She notes that many of the highly successful productions on Broadway and the West End "are often the result of works developed and discovered through the subsidised theatre circuit", citing the box-office hits War Horse, adapted by Nick Stafford, and The Curious Incident Of The Dog In The Night-Time, adapted by Simon Stephens. They both premiered at London's National Theatre before moving to the West End.

All the same, there is a general consensus that Centre 42 is a promising start and Ellison Tan is looking forward to the centre's activities.

She says: "The idea of an entire building devoted to playwriting is an indication of just how much is being invested in emerging playwrights.

"I do hope, however, that whatever work that gets out there eventually reaches the community and not just the same audience members whom we always see in the theatre. Because if art is not for the people then who is it for?"

Creating new works, documenting the old 

Centre 42 is run by a team of theatre practitioners and administrators - Mr Casey Lim, Mr Robin Loon, Mr Chiu Chien Seen and Ms Michele Lim - who won a three-year contract to run it following the National Arts Council's open call for partners in May last year. The centre's general manager is Ms Karen Loh.

It aims to document, create and promote writing for the theatre, and is funded by the council to the tune of $3.4 million over the next three years.

Part of the backbone of Centre 42 is the creation of new work, which includes The Boiler Room programme. Under this initiative, the centre is holding an open call (closes June 7) for unstaged scripts or ideas for plays.

Shortlisted writers will go through nine to 12 months of incubation, which focuses on a rigorous process of research, construction and writing. They will get to work with professional playwrights and dramaturgs to put up a trial presentation of the work. Interested members of the public as well as industry players will be invited to view the new work and possibly pick it up to be produced.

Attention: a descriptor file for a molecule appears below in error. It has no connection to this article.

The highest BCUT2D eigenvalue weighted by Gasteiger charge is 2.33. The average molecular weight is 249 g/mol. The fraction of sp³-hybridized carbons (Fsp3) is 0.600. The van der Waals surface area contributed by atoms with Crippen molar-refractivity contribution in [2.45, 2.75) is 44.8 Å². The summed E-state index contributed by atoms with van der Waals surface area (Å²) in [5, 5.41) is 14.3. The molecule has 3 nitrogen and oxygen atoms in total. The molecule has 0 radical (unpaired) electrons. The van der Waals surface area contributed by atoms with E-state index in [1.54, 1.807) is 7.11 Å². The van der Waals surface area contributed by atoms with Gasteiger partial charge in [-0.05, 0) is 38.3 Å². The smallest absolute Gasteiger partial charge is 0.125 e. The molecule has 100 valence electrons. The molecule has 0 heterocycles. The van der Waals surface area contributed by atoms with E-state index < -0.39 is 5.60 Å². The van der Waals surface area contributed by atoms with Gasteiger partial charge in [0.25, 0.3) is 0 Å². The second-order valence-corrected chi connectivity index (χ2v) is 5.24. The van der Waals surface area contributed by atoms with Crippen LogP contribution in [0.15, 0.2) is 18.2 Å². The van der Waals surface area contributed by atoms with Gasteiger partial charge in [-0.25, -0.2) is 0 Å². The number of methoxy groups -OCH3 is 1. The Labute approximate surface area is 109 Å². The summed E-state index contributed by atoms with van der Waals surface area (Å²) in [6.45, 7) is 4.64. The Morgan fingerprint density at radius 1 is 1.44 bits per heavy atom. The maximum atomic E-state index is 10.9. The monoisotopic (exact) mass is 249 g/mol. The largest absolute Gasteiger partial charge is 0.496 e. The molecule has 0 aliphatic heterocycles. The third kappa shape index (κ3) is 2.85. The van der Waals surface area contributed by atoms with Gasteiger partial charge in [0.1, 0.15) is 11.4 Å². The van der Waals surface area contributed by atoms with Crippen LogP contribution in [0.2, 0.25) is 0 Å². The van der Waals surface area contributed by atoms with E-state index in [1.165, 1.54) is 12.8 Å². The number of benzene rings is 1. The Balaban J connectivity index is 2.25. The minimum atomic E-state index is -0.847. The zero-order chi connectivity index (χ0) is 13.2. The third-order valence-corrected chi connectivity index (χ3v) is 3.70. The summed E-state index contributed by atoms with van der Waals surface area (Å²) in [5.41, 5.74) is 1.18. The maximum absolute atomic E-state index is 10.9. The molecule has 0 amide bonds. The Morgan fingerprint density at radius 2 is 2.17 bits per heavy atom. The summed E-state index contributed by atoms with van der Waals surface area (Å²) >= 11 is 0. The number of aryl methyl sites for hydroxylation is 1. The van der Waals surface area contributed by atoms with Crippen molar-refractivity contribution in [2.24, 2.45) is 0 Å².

Apart from the creation of new work, the centre has several other initiatives related to the promotion and documentation of writing for the stage.

Later this year, it will kick off The Living Room: a series of lectures, talks and workshops related to writing, local theatre and art-making. There will also be a series of readings of classic Singaporean works as part of The Vault.

As part of its documentation function, Centre 42 will build The Repository, a Singapore theatre archive that will gather information, and visual and audio artefacts (such as programme booklets, ticket stubs or original manuscripts) dating back to the 1960s. The Repository will be ready for public use only next year.

And finally, the centre will invite members of the public interested in reviewing or writing about theatre to publish their opinions online. These Citizen's Reviews will get editorial support from the Centre 42 team to further develop their writing.

For more information, go to www. centre42.sg.


This article was published on April 22 in The Straits Times.